The three teen leads of Sloth, Gilbert Hernandez's nimble Vertigo black and white graphic novel – Miguel, Lita and Romeo – are united when it comes to decrying the deadening nature of small-town life. "Young people can get so lonely and depressed living in small out-of-the-way towns like mine," Lita states at one point. "A coma is probably the least destructive way to deal, I think."
As the book opens, Miguel has recently revived from a year long coma that he may or may not have willed on himself, but by the end of the book more than one character'll have also "chosen" to escape into a comatose state. It's all part of a continuum, Miguel notes, of "existential low self-esteem" that can drive seemingly normal kids into despairing acts of self-destruction that make a self-induced coma look mild.
Pretty grim subject matter, on the face of it, but Beto has an empathetic eye and ear for teenaged histrionics that keep him from gothically sentimentalizing his characters' adolescent angst. He has a knack for visualizing all three of his teens as they emote their way through a series of self-inflicted crises – at one point, making a trip into a lonely lemon grove as ominous as a teen-centered horror flick; later, showing Lita screaming in impatient frustration for a pair of concert tickets (as in other Hernandez comics, rock music plays a vital part in the story) – and the ability to convey both the seriousness and absurdity of each moment simultaneously. Though his characters may at times appear to be inhabiting a 2-D world (most clearly repped by the lemon grove with its blackly flattened lemon trees), they remain some of the most vibrantly multi-layered, unpredictable characters in comics.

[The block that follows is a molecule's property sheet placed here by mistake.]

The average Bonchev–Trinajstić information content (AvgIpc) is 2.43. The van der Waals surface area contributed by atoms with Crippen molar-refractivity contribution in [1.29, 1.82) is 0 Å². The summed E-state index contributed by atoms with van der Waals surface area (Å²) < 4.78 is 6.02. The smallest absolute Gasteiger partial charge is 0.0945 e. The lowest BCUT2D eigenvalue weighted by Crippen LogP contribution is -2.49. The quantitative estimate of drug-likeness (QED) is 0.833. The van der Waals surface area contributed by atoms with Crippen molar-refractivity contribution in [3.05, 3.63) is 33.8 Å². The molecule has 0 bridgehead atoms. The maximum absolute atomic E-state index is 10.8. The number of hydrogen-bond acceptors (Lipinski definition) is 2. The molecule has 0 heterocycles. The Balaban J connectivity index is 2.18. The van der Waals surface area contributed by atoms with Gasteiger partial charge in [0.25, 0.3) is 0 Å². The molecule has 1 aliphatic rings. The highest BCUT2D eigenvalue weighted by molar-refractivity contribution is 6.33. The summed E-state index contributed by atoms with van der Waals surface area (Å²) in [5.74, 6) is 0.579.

I'm talking around the plot in Sloth, in part because one of the pleasures of this book lies in not knowing where Hernandez is gonna take the recently awoken Miguel and his pals. To call the story "Lynch-ian" doesn't really do justice to either storyteller (I'd argue that Beto is consistently the more humane artist), though it does provide a convenient short hand. Suffice it to say that life for our three teens changes dramatically more than once throughout the book, that many of the book’s secondary characters show up in more than one role and that a mythical Goatman with the ability to convince his victims to switch places with him somehow figures into the proceedings. Part of what Sloth is about is the teenage need to "try on" different roles as they attempt to figure out what kind of adult they will become – or whether they even want to become an adult – and he tackles this theme with wit and compassion.
Of all the works produced by Hernandez outside the Love And Rockets imprimatur (Girl Crazy; Grip; Yeah!, his airy collaboration with Peter Bagge), Sloth is arguably the cartoonist's most self-realized work to date: at turns funny and creepy, imaginative yet packed with enough believable desperation to fill the town of Winesburg, Ohio. Clearly, the book's title does not apply to its creator, who happily and actively remains one of our great living graphic storytellers.